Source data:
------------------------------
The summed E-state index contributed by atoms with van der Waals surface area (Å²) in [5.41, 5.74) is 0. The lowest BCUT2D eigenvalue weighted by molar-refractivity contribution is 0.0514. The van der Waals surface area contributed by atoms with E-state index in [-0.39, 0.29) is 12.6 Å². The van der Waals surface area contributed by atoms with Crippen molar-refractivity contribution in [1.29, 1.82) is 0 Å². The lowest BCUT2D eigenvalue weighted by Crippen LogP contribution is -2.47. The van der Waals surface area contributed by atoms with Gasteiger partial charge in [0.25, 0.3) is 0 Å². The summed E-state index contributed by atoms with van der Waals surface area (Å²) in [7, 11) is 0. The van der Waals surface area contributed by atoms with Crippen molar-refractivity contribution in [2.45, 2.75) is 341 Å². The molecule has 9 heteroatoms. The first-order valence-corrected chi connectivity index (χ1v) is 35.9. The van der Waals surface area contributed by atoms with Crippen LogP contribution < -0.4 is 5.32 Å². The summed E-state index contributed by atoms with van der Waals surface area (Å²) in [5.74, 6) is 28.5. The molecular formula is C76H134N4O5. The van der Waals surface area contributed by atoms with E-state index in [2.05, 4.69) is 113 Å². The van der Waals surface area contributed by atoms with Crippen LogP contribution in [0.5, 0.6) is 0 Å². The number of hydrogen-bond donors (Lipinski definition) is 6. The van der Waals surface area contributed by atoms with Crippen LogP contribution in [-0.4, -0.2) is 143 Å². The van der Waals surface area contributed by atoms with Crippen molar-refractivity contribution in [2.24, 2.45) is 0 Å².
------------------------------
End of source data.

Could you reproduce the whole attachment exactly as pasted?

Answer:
The summed E-state index contributed by atoms with van der Waals surface area (Å²) in [5.41, 5.74) is 0. The lowest BCUT2D eigenvalue weighted by molar-refractivity contribution is 0.0514. The van der Waals surface area contributed by atoms with E-state index in [-0.39, 0.29) is 12.6 Å². The van der Waals surface area contributed by atoms with Crippen molar-refractivity contribution in [1.29, 1.82) is 0 Å². The lowest BCUT2D eigenvalue weighted by Crippen LogP contribution is -2.47. The van der Waals surface area contributed by atoms with Gasteiger partial charge in [0.25, 0.3) is 0 Å². The summed E-state index contributed by atoms with van der Waals surface area (Å²) in [7, 11) is 0. The van der Waals surface area contributed by atoms with Crippen molar-refractivity contribution in [2.45, 2.75) is 341 Å². The molecule has 9 heteroatoms. The first-order valence-corrected chi connectivity index (χ1v) is 35.9. The van der Waals surface area contributed by atoms with Crippen LogP contribution < -0.4 is 5.32 Å². The summed E-state index contributed by atoms with van der Waals surface area (Å²) in [5.74, 6) is 28.5. The molecular formula is C76H134N4O5. The van der Waals surface area contributed by atoms with E-state index in [2.05, 4.69) is 113 Å². The van der Waals surface area contributed by atoms with Crippen LogP contribution in [0.5, 0.6) is 0 Å². The number of hydrogen-bond donors (Lipinski definition) is 6. The van der Waals surface area contributed by atoms with Crippen LogP contribution in [-0.4, -0.2) is 143 Å². The van der Waals surface area contributed by atoms with Crippen molar-refractivity contribution in [2.24, 2.45) is 0 Å².